Health Care Lifestyle

Keeping Your Heart Healthy When You’re Expecting

A pregnant woman rubs her belly while taking a break on a running trail.

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Your body goes through many changes when you’re expecting a baby. From weight gain to back pain, discomfort can go hand in hand with the excitement and joy you feel as you wait to meet your baby.

Because pregnancy can also impact your heart, we’re here to explain what happens to your heart during and after giving birth and how to prevent heart complications associated with pregnancy.

 

How Pregnancy Affects Your Heart

Pregnancy naturally causes your heart and circulatory system to work a bit harder. During pregnancy, your blood volume increases by 30 to 50% to nourish your growing baby. Your heart also pumps more blood each minute, and your heart rate increases by 10 to 15 beats per minute.

 

Heart Risks to Know

Pregnancy-related heart risks depend on factors like if you have a pre-existing heart condition, and the severity and type of any heart condition developed during pregnancy. Here are some examples:

  • Congenital heart defect: If you were born with a heart problem, your baby has a greater risk of developing a heart defect, too. You might also be at risk for heart problems occurring during pregnancy and of premature birth.
  • Congestive heart failure: As blood volume increases, congestive heart failure can worsen.
  • Heart rhythm issues: Minor abnormalities in heart rhythm are common during pregnancy. They're not usually cause for concern. If you need treatment for an arrhythmia, you'll likely be given medication, the same as you would before you were pregnant.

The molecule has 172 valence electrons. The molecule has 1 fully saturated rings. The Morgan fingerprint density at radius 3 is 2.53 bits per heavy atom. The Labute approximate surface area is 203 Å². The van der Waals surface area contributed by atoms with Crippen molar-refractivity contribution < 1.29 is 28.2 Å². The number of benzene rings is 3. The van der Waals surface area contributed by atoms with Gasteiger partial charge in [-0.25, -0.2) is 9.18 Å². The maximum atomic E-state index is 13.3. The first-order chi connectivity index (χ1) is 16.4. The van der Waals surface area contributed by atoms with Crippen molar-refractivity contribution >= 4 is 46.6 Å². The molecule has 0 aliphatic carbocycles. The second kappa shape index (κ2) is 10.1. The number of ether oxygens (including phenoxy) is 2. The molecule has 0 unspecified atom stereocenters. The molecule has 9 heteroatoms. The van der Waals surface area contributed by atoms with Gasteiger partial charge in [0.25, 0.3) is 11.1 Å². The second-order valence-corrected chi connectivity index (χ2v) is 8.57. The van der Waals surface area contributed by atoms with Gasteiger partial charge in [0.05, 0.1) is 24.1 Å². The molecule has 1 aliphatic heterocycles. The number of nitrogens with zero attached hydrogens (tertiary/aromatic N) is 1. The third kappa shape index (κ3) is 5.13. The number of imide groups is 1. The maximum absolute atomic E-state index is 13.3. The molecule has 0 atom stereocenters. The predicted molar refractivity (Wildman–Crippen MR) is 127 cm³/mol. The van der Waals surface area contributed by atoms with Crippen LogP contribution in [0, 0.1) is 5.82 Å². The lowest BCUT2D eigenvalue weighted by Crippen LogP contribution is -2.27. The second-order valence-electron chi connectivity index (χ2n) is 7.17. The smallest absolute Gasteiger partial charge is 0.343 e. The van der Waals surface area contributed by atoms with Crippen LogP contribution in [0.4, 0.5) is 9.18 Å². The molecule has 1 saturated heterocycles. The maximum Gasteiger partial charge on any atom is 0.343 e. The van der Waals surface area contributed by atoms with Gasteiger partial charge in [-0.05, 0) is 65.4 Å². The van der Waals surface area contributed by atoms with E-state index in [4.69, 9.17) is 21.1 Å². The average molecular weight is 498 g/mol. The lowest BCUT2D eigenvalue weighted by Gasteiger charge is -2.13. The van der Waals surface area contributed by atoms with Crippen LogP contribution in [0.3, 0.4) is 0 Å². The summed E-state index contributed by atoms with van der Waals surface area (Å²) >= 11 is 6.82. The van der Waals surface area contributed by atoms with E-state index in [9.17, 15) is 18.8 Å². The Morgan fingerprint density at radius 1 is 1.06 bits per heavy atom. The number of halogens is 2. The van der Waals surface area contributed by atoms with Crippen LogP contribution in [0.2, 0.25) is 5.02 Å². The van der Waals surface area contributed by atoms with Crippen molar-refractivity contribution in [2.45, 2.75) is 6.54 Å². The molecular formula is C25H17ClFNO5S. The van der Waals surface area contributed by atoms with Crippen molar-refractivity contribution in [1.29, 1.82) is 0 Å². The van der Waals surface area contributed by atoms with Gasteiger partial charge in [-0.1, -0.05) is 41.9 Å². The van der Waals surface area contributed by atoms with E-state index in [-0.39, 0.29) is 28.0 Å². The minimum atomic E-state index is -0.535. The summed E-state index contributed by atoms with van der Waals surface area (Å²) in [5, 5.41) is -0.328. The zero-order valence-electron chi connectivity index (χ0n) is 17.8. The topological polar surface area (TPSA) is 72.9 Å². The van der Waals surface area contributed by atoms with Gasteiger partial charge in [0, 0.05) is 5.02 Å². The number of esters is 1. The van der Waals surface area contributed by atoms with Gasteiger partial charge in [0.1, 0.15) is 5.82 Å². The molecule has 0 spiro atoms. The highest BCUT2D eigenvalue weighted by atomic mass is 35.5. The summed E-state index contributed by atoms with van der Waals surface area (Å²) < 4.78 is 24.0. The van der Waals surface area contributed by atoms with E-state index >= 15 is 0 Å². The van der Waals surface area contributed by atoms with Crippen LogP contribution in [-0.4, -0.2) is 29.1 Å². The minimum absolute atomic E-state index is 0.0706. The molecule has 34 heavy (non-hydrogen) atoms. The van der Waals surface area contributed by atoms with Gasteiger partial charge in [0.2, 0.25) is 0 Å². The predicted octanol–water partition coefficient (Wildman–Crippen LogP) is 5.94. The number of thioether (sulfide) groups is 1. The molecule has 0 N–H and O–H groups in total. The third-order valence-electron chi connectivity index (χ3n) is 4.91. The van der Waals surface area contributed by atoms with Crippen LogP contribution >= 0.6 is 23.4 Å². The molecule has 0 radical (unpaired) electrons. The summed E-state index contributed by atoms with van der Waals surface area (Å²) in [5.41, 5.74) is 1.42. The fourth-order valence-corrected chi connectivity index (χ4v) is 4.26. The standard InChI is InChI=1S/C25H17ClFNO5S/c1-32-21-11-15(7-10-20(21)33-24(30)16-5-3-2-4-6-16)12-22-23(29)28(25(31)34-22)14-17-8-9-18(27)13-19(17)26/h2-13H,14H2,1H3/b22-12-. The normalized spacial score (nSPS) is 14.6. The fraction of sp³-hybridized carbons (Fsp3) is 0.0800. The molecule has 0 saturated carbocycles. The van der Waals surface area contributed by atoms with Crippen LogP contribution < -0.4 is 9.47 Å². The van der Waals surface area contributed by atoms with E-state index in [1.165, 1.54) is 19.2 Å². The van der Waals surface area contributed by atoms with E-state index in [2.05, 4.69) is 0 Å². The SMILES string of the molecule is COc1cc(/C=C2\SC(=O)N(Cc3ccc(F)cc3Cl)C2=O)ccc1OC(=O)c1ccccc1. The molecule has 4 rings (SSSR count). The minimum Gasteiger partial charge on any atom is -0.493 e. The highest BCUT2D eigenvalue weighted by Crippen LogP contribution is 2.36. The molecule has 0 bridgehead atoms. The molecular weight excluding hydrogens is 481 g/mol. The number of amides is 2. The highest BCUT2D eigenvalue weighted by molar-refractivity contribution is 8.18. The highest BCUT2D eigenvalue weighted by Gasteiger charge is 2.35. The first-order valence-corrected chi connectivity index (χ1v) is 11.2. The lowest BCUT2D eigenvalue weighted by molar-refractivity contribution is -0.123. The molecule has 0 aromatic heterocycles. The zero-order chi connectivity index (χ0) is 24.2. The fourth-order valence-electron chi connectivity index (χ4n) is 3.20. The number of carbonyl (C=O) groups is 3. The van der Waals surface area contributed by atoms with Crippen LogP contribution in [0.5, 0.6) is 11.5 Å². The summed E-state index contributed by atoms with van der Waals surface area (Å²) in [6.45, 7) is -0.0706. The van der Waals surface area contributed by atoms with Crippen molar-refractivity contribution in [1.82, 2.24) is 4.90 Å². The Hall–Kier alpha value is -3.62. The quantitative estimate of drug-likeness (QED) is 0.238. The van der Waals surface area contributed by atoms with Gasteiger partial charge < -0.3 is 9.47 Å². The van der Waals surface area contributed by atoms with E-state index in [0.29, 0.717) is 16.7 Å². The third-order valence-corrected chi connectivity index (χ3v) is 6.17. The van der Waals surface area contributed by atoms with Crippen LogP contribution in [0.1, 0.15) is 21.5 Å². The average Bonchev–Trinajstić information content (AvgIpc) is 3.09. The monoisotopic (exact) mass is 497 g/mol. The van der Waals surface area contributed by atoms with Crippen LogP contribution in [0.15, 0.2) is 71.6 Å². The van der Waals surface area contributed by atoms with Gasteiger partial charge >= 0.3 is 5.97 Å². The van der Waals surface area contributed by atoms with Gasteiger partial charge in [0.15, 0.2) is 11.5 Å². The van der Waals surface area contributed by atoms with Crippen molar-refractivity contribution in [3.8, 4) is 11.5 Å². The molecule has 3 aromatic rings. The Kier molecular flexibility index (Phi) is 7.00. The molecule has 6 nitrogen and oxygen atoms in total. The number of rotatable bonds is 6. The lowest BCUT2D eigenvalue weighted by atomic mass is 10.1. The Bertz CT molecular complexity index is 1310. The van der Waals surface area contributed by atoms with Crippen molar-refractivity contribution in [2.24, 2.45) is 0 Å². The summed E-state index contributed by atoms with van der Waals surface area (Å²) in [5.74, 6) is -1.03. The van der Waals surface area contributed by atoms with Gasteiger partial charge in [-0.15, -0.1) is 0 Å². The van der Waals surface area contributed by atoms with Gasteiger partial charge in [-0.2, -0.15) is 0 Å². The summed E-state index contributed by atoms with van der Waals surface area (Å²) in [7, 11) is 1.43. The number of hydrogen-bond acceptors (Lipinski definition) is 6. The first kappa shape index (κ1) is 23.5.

• Heart valve issues: Having an artificial heart valve, scarring or malformation of your valves can increase your risk of complications during pregnancy. If your valves aren't working properly, you might have trouble tolerating the increased blood flow that occurs during pregnancy.

Make sure to let your health care provider know if you have any of these symptoms so you and your baby can get care right away:

  • Bloody cough at night
  • Heart palpitations, rapid heart rate or irregular pulse
  • Shortness of breath with exertion or at rest

 

If you’re experiencing chest pain or difficulty breathing during your pregnancy, call 911 right away.

 

What Happens to Your Heart During and After Giving Birth?

Labor and delivery add to your heart's workload, too. During labor — particularly when you push — you'll have abrupt changes in blood flow and pressure. It takes several weeks after delivery for the stress on the heart to return to the levels they were before you became pregnant.

 

How to Prevent Heart Complications

Taking good care of yourself is the best way to avoid complications and keep you and your baby healthy, such as:

  • Get plenty of rest: Take a daily nap and avoid overly strenuous physical activities.
  • Keep your prenatal appointments: Visit your health care provider regularly throughout your pregnancy.
  • Know what's off-limits: Avoid smoking, alcohol and caffeine.
  • Manage anxiety: Ask questions about your progress and find out what to expect during labor and delivery. Knowing what's happening can help you feel more at ease.
  • Monitor your weight gain: Gaining an appropriate amount of weight supports your baby's growth and development. Gaining too much weight places additional stress on your heart, though.
  • Take your medication as prescribed: Your health care provider will prescribe the safest medication at the most appropriate dose.

 

Mother and Baby Care From the Heart

No matter what your journey to motherhood holds, we’re here to make it a well-guided one, with labor and delivery units that feel like home and a team of OB/GYN experts who help you feel ready to take on anything. We know the changes you’re experiencing are not just physical and that they affect your heart, mind and soul too. At every step of your pregnancy, we’ll be there to support you. Learn more about our exceptional mother and baby care.

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